Due to numerous emails about the "practice of Dolphin fishing" I would like
to make the following clarification.
The fish we are referring to as dolphin, as it is called in the Keys and
south Florida, is a fish, also known as the Dorado and
Mahi-Mahi. This is not the Dolphin mammal.
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Dolphin catches remain very good with the Mahi
being caught from 350 feet out to 750 feet of water. The Islamorada
hump area has been giving up some good catches of Blackfin Tuna. The
Tuna action drops off as the sun gets high in the sky and of course
with lots of boats present. There are some big Dolphin, but mostly
school size fish from 4 to 8 pounds make up the bulk of catches. The
5th annual Ladies Dolphin Tournament winning team was the Islamorada
Beer Company with the large Dolphin weighing in at 45.6 pounds.
Captain Billy on his Vera Vita out of Whale Harbor Marina fished a
six-hour trip and wailed on the school Dolphin big time ending up
with thirty Mahi to fillet. Captain Glen on the Gonefishin V had two
slammer Dolphin weighing in the thirties. Captain Easy with Captain
Bruce Anderson also had a couple Slammer Dolphin one trip last week.
Yellowtail Snapper fishing is quite good all
along the reef from Tennessee up to Conch reef. The yellowtail are
being chummed up to baits drifted in the 60 to 70 foot depths. Look
for some Mutton and Mangrove Snapper to be in the catch also. There
have been a few “summer” Kings caught, but with most charters being
offshore it is tough to get a handle on how substantial the King
Mackerel populations are. Bay boat guides are fishing the patches
and getting good catches of Snapper, Porgy, Hogfish and Grouper.
Gulf and Bay:
Not much has changed in this venue recently. The
Trout and Snapper action is good to great with the Snapper being
more aggressive than the trout as the water warms. Just drifting and
jigging is the method for success for the Trout and Snapper. Tarpon
and Sharks are in good supply where the bay meets the gulf and live
or dead baits will do the trick. In the Gulf, there are a few wrecks
and plenty of areas of live bottom or reef bottom that are holding
Snapper, Grouper, Trout, Sharks and the occasional Cobia and Permit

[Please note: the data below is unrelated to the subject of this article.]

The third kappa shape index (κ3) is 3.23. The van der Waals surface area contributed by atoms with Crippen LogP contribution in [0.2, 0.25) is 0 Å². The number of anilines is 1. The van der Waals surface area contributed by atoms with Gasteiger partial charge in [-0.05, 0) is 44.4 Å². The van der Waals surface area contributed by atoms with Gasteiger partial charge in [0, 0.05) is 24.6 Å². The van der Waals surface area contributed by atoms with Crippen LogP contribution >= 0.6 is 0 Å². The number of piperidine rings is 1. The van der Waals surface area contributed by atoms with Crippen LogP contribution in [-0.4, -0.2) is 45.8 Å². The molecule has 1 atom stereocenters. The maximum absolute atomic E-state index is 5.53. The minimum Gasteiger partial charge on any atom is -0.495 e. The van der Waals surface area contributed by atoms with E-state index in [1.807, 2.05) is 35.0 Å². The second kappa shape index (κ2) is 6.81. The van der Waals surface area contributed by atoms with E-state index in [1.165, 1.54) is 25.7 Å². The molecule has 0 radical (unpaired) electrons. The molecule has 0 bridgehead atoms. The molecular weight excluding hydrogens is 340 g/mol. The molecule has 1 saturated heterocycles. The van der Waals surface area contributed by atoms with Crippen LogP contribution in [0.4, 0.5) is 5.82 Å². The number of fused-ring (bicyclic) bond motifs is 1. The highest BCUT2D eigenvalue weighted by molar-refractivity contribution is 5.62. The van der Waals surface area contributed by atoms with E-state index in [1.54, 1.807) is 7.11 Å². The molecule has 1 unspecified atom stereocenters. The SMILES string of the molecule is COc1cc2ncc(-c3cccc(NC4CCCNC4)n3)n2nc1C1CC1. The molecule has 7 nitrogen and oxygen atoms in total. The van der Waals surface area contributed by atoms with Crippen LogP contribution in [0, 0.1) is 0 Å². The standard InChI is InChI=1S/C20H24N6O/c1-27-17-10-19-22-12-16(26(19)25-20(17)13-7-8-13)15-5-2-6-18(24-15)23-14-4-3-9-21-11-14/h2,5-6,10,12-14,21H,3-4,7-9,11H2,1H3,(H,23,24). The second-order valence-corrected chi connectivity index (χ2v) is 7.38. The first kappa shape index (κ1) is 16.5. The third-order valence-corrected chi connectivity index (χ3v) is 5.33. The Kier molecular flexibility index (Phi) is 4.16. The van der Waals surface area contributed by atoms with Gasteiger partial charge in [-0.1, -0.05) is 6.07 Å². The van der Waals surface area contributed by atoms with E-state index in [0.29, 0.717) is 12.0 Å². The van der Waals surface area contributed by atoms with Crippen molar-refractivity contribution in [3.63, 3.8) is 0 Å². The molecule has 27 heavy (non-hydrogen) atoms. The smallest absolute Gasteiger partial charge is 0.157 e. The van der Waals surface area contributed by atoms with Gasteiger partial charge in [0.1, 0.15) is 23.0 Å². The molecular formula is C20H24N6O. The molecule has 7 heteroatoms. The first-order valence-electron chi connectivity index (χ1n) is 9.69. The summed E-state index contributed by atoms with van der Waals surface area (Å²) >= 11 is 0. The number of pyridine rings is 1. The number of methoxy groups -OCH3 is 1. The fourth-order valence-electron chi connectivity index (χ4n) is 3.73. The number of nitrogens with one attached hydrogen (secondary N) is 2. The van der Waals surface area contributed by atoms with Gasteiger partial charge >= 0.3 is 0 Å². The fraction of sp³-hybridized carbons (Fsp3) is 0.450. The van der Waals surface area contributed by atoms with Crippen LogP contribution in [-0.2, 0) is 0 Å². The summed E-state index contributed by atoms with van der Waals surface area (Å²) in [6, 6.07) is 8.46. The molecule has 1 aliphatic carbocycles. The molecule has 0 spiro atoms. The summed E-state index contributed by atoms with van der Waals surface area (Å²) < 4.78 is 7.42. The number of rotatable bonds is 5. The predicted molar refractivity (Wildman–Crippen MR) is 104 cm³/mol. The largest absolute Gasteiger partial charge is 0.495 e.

also. When in the gulf in depths of ten to fifteen feet keep an eye
on your depth finder and look for the dark line that shows hard
Flats, Backcountry and Flamingo:
It is fair to say that the Tarpon is still king
in the shallow water areas. The channels in the Islamorada area or
back in Flamingo hold plenty of Tarpon. In the Islamorada area fish
darkness or low light for the best shot at a Tarpon. Back in the
Flamingo area find the tide change to spur the bite. Captain Skip
Paxton went in search of Bonefish one day last week and got his
client shots a few on fly. Captain John Gargan has been Tarpon
fishing evenings and getting lots of action chumming and dead
baiting. Look for Permit around the overseas Highway bridges and
give them a shot by drifting a small live crab in the tide. And of
course, Seatrout are pretty much all over the Flamingo area
especially on and around the banks that bump up against the Gulf.
Capt. James Chappell's Fishing
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Hello everyone, and welcome
back to this weeks report! Excellent fishing this week here in the
Florida Keys, as the offshore fishing is on fire! Lots and lots of
Mahi's swimming through right now, and about everyone I know already
has a full freezer! Not a lot of monsters, but plenty in the 4-7
pond range with a few around 8-12 pounds. Large schools of fish as
well, so once you find them it doesn't take long. 450' to 750" seems
to be the sweet spot, and pretty much all you want, so get on out
there and put some in the box! The Sword ledge was fairly productive
this week with a few nicer fish being caught over the 100 pound
mark, and some really nice ones to the North. Looking for this to
pick up as summer gets underway. The humps are the same with BFT's,
AJ's, Almaco Jacks, and Sharks, and the deep dropping in the rips is
still pretty solid as well from what I'm hearing, but we haven't
done much of that lately. The wrecks and deep reef were a little on
the slow side with the Muttons Spawning, but they didn't seem to
really "get going" the way we wanted. I think it's a week late so
this week could be the week. They were definitely late last month.
The reef Snapper bite remains solid with Yellowtails and Mangroves,
although the current has been heavy they are still biting. Looks
like the winds are going to pick up Saturday, so keep an eye out for
the changing conditions. Thanks for reading everyone, be safe!
Capt. James Chappell